Driveway Materials: What You Need to Know

If you’re thinking about or have decided to build a new driveway, one of the big decisions you have to make is which driveway materials to use. Your choice will impact how much you pay, its aesthetics (how it looks), maintenance required, and how long the driveway will last until you have to replace it. Thus, there are a lot of factors to juggle. Here is a brief run down of the driveway materials you may want to consider for your next project. At the end there will also be a brief discussion of some of the other material you may have to purchase or use in order to complete your driveway.

Concrete Driveways

A standard driveway material that has stood the test of time. If installed correctly, it will last a very long time, though cracking could be an issue in certain climates. Can also be colored, stained, and stamped in order to increase the aesthetic options, as the plain grey concrete can be rather boring. This is a relatively cheap material as well, though a homeowner will usually not have the skill to pour all the concrete by him or herself.

Asphalt Driveways

This is a great material for many driveways, as it will not show stains well and it will resist cracking. This is one of the most cheap driveway materials, so pick this if looks and overall durability aren’t your main focus. Do realize that you will probably have to repair, maintain, and eventually replace this project within a relatively short period of time compared to other options, especially depending on how well the project is installed.

Concrete Pavers Driveways

The benefits and advantages of concrete pavers have been explained in many places on this site. Overall, this material is a great balance between value, price, durability, beauty, and design flexibility. If you need truly permeable material, you could go with grass pavers. These are also eco friendly driveway materials, as they allow grass to grow between the honeycomb structure while also letting water easily drain through.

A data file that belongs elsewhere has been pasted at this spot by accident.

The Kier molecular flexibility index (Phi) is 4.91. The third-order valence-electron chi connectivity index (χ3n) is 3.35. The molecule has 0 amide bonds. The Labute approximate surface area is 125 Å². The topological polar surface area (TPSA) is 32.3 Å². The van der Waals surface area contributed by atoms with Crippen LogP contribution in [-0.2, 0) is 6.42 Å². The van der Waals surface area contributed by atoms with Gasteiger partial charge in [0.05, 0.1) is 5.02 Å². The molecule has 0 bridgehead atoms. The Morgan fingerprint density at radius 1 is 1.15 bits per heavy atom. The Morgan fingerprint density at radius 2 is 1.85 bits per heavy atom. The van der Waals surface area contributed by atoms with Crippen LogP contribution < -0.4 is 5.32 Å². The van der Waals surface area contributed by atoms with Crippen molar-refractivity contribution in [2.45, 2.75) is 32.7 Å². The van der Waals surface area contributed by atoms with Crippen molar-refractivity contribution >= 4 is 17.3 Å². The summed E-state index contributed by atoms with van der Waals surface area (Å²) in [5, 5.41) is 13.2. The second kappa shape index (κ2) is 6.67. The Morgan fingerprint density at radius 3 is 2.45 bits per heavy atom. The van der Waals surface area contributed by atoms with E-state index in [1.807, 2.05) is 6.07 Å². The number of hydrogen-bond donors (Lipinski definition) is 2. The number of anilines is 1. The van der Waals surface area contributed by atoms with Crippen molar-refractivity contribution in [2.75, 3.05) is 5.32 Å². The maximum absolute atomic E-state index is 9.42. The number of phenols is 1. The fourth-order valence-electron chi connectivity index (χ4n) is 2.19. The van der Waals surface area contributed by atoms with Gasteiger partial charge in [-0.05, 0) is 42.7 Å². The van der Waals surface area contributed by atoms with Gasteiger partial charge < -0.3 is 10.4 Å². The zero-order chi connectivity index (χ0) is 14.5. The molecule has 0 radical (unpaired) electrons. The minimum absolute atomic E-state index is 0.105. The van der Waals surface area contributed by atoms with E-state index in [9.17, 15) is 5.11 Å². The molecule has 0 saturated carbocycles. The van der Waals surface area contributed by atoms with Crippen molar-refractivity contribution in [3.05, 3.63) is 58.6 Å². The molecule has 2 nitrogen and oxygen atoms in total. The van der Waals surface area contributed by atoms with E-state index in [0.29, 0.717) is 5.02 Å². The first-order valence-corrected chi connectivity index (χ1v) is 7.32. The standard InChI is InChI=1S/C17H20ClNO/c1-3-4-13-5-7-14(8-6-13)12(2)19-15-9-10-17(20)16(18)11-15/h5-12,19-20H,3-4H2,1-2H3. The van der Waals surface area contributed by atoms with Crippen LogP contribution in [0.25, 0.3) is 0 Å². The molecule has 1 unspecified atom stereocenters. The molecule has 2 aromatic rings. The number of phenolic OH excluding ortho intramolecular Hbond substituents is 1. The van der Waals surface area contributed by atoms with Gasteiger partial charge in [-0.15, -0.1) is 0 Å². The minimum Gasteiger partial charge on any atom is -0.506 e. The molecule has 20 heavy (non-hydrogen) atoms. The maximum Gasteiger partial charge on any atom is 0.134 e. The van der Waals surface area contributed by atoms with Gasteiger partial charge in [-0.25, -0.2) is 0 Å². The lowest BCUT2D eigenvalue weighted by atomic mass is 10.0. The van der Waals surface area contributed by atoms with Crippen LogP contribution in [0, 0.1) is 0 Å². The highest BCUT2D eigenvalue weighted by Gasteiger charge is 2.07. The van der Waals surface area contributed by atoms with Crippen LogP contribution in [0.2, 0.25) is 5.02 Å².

Natural Stone Pavers Driveways

This is a very expensive option, but perhaps the most beautiful out of the entire list. There are many different types of stone that can be used for driveways – such as cobblestone – and they bring the beauty of the natural world to the front of your home – for a price, of course.

Brick Pavers Driveways

Related to concrete pavers, these are not as strong, but they are generally a bit cheaper. They may also require a bit more maintenance. Made out of clay.

Gravel and Stone Driveways

These driveways are cheap and last forever.  There are many different types of stones you can use, from gravel to small stones like bluestone. These stones come in many sizes and colors to fit your design and aesthetic requirements. Combined with borders for the driveway, these stones can be kept relatively well contained in most cases. They require some maintenance when the stone goes astray, however, and it may not work with certain decors. Another idea is to have a plain driveway made out of recycled concrete. This is a great idea to save you money; plus, you’ll be using recycled driveway materials, so you’ll also be doing your part for the planet. The only disadvantage here is that the final product may not look great. If you just need function, though, it may be just fine for your purposes.

Macadam/Tar and Chip Driveways

This driveway type is essentially a mix between asphalt and stone driveways, as stones are poured on top of the hot asphalt. These are alternative driveway materials, as they are not as popular as the others discussed above – there’s not much information out there about this type. However, it is a very cheap kind of material, and it enjoys some benefits over its close neighbor, asphalts.

Other Necessary Materials

When installing a new driveway, there are some other materials you may have to use to complete the project. You may need fill if you need to do heavy excavation. You will need a sub base, such as one made from recycled concrete or crushed aggregate. You may also need sand in order to lay down the material, such as for concrete pavers. You may also need topsoil to fill in your landscaping once the driveway is completed in addition to flowers, trees, plants, and other landscaping necessities.

Further Considerations

Realize that there will be many factors that will affect your final decision. Besides the obvious ones (budget, looks, taste, function), there are some more subtle ones. For example, environment – if you have a lot of water in the area, you will need a driveway that drains well. Solid surfaces, like concrete and asphalt, will not drain as well as more porous ones. Do you need to use the driveway for specific purposes, like playing basketball? Will it see heavy vehicular traffic? How much time do you have to invest in maintenance? How will the chosen material affect the property value of your home? These questions and others will be important to think about when you make your final decision.